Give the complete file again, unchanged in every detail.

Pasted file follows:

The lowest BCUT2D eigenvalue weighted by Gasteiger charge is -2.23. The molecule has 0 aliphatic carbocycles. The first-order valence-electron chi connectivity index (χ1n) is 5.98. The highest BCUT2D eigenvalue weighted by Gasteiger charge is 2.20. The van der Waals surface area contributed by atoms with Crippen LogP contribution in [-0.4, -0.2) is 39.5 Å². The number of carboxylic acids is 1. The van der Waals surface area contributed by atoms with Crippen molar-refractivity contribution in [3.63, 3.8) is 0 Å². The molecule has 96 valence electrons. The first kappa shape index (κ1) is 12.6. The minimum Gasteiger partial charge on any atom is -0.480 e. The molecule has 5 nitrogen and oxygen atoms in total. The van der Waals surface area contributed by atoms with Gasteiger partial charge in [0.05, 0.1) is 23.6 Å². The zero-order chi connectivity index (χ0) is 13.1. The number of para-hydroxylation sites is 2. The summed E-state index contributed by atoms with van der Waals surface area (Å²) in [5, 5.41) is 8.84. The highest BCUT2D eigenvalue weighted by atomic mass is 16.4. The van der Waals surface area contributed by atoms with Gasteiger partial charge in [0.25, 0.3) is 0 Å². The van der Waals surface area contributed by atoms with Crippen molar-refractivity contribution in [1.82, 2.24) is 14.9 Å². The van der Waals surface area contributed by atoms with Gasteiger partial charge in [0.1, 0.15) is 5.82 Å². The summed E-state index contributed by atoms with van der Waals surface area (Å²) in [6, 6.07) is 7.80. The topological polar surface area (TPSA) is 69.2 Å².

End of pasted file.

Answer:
The lowest BCUT2D eigenvalue weighted by Gasteiger charge is -2.23. The molecule has 0 aliphatic carbocycles. The first-order valence-electron chi connectivity index (χ1n) is 5.98. The highest BCUT2D eigenvalue weighted by Gasteiger charge is 2.20. The van der Waals surface area contributed by atoms with Crippen LogP contribution in [-0.4, -0.2) is 39.5 Å². The number of carboxylic acids is 1. The van der Waals surface area contributed by atoms with Crippen molar-refractivity contribution in [3.63, 3.8) is 0 Å². The molecule has 96 valence electrons. The first kappa shape index (κ1) is 12.6. The minimum Gasteiger partial charge on any atom is -0.480 e. The molecule has 5 nitrogen and oxygen atoms in total. The van der Waals surface area contributed by atoms with Gasteiger partial charge in [0.05, 0.1) is 23.6 Å². The zero-order chi connectivity index (χ0) is 13.1. The number of para-hydroxylation sites is 2. The summed E-state index contributed by atoms with van der Waals surface area (Å²) in [5, 5.41) is 8.84. The highest BCUT2D eigenvalue weighted by atomic mass is 16.4. The van der Waals surface area contributed by atoms with Gasteiger partial charge in [0.25, 0.3) is 0 Å². The van der Waals surface area contributed by atoms with Crippen molar-refractivity contribution in [1.82, 2.24) is 14.9 Å². The van der Waals surface area contributed by atoms with Gasteiger partial charge in [0.1, 0.15) is 5.82 Å². The summed E-state index contributed by atoms with van der Waals surface area (Å²) in [6, 6.07) is 7.80. The topological polar surface area (TPSA) is 69.2 Å².